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    ABSTRACT: The paper proposes a microscopic travel demand model that generates multi-week schedules by means of a continuous planning approach with an open planning horizon. This model introduces behavioral targets to describe people’s motivation to perform activities, and it uses a planning heuristic to make on-the-fly decisions about upcoming activities. The planning heuristic bases its decisions on three aspects: a dis- 13 comfort index derived from deviations from agents’ past performance with regard to their behavioral targets; the effectiveness of the immediate execution; and activity execution options available in the near future. The paper reports the results of a test scenario based on 16 an existing 6-week continuous travel diary and validates the model by comparing simulation results with observed behavioral patterns along several dimensions (weekday similarities, weekday execution probabilities of activities, transition probabilities between activities, duration distributions of activities, frequency distributions of activities, execution interval distributions of activities and weekly travel probability distributions). The results show that the model has the capability to reproduce observed behavior and the flexibility to introduces new behavioral patterns.
    Transportation 07/2014;
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    ABSTRACT: This study examines how the built environment and weather conditions influence the use of walking as a mode of transport. The Halifax Regional Municipality in Nova Scotia, Canada is the study area for this work. Data are derived from three sources: a socio-demographic questionnaire and a GPS-enhanced prompted recall time-use diary collected between April 2007 and May 2008 as part of the Halifax Space-Time Activity Research project, a daily meteorological summary from Environment Canada, and a comprehensive GIS dataset from the regional municipality. Two binary logit multilevel models are estimated to examine how the propensity to use walking is influenced by the built environment and weather while controlling for socio-demographic characteristics. The built environment is measured via five attributes in one model and a walkability index (derived from the five attributes) in the other. Weather conditions are shown to affect walking use in both models. Although the walkability index is significant, the results demonstrate that this significance is driven by specific attributes of the built environment—in the case of this study, population density and to a lesser extent, pedestrian infrastructure.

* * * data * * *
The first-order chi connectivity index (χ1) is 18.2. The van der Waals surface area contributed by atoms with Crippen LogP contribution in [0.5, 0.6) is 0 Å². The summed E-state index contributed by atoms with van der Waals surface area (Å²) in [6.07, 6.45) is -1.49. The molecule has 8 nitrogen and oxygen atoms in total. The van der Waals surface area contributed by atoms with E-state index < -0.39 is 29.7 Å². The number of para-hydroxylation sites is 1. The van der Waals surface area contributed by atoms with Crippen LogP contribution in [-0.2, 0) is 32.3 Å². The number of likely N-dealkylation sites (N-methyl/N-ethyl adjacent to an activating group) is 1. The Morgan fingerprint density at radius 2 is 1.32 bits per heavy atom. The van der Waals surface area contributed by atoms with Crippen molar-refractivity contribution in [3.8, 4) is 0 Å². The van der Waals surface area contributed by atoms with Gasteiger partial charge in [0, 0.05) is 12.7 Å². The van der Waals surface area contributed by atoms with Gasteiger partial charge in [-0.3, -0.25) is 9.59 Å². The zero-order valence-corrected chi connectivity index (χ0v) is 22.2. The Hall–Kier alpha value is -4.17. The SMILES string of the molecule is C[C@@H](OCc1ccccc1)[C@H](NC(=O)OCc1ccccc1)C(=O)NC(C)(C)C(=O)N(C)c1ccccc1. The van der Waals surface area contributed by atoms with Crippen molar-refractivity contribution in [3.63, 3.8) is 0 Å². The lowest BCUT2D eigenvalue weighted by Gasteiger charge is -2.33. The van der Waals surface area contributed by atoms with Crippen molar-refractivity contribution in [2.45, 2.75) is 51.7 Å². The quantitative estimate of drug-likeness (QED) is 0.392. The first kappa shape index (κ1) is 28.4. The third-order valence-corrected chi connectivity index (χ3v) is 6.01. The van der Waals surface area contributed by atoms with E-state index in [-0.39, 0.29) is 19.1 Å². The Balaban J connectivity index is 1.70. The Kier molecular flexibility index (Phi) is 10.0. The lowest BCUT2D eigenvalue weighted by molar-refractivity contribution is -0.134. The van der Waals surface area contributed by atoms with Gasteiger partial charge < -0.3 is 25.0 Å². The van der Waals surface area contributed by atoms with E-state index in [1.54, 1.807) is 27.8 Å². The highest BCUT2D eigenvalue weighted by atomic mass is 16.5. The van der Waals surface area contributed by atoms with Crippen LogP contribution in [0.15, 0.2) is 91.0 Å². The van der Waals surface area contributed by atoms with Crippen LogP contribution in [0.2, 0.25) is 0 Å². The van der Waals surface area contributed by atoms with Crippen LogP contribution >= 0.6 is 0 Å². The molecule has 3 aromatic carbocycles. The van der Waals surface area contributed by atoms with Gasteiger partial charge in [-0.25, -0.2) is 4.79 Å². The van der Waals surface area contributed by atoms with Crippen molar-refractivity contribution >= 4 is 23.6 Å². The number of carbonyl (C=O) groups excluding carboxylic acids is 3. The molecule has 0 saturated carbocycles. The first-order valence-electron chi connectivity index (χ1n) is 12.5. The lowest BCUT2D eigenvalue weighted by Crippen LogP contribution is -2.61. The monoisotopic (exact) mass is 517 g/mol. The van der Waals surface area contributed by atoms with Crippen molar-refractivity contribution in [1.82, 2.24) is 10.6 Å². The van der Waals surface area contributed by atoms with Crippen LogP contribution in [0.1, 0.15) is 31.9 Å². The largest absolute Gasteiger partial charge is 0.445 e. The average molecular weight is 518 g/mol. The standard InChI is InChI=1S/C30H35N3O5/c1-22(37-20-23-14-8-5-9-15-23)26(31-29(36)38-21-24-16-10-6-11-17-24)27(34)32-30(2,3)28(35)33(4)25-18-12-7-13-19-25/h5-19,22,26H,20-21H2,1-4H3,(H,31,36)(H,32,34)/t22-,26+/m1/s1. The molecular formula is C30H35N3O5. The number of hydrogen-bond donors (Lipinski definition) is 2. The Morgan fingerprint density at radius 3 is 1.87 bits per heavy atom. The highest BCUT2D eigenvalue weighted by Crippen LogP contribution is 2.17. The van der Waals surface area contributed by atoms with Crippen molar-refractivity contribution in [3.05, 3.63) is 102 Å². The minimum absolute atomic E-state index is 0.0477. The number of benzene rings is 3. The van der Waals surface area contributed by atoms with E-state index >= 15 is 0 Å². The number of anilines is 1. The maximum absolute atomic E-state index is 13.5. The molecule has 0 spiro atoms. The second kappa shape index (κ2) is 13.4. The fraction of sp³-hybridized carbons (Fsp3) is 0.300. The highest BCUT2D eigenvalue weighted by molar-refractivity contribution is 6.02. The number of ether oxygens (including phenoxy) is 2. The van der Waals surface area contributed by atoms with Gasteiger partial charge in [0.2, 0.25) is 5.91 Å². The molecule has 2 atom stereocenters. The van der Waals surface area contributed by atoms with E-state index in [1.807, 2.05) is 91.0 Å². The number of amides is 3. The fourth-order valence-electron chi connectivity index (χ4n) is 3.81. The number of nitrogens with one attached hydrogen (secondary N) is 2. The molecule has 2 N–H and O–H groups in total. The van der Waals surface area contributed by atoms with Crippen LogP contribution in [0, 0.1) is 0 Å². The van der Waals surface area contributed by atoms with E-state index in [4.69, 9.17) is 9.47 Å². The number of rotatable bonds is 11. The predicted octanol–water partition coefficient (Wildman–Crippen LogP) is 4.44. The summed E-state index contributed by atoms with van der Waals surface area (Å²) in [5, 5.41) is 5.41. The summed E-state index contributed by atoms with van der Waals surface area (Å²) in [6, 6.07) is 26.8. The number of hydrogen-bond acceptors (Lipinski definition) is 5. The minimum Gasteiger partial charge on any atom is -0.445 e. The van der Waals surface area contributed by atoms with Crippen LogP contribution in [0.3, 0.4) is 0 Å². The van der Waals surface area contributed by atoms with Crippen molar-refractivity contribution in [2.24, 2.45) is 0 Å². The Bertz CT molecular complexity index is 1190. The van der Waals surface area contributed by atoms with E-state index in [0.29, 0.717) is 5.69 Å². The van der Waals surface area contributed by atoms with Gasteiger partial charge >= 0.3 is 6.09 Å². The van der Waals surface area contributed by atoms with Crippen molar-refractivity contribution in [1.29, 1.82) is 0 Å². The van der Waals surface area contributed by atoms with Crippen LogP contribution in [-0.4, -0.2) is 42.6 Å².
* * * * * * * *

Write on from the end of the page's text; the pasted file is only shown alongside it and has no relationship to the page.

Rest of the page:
Transportation 03/2014;
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    ABSTRACT: The modeling of service dynamics has been the focus of recent developments in the field of transit assignment modeling. The emerging focus on dynamic service modeling requires a corresponding shift in transit demand modeling to represent appropriately the dynamic behaviour of passengers and their responses to Intelligent Transportation Systems technologies. This paper presents the theoretical development of a departure time and transit path choice model based on the Markovian Decision Process. This model is the core of the MIcrosimulation Learning-based Approach to TRansit Assignment. Passengers, while traveling, move to different locations in the transit network at different points in time (e.g. at stop, on board), representing a stochastic process. This stochastic process is partly dependent on the transit service performance and partly controlled by the transit rider’s trip choices. This can be analyzed as a Markovian Decision Process, in which actions are rewarded and hence passengers’ optimal policies for maximizing the trip utility can be estimated. The proposed model is classified as a bounded rational model, with a constant utility term and a stochastic choice rule. The model is appropriate for modeling information provision since it distinguishes between individual’s experience with the service performance and information provided about system dynamics.
    Transportation 03/2014; 41(2).
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    ABSTRACT: A growing base of research adopts direct demand models to reveal associations between transit ridership and influence factors in recent years. This study is designed to investigate the factors affecting rail transit ridership at both station level and station-to-station level by adopting multiple regression model and multiplicative model respectively, specifically using an implemented Metro system in Nanjing, China, where Metro implementation is on the rise. Independent variables include factors measuring land-use mix, intermodal connection, station context, and travel impedance. Multiple regression model proves 11 variables are significantly associated with Metro ridership at station level: population, employment, business/office floor area, CBD dummy variable, number of major educational sites, entertainment venues and shopping centers, road length, feeder bus lines, bicycle park-and-ride (P&R) spaces, and transfer dummy variable. Results from multiplicative model indicate that factors influencing Metro station ridership may also influence Metro station-to-station ridership, varied by both trip ends (origin/destination) and time of day. In comparison with previous case studies, CBD dummy variable and bicycle P&R are statistically significant to explain Metro ridership in Nanjing. In addition, Metro travel impedance variables have significant influence on station-to-station ridership, representing the basic time-decay relationship in travel distribution. Potential implications of the model results include estimating Metro ridership at station level and station-to-station level by considering the significant variables, recognizing the necessity to establish a cooperative multi-modal transit system, and identifying opportunities for transit-oriented development.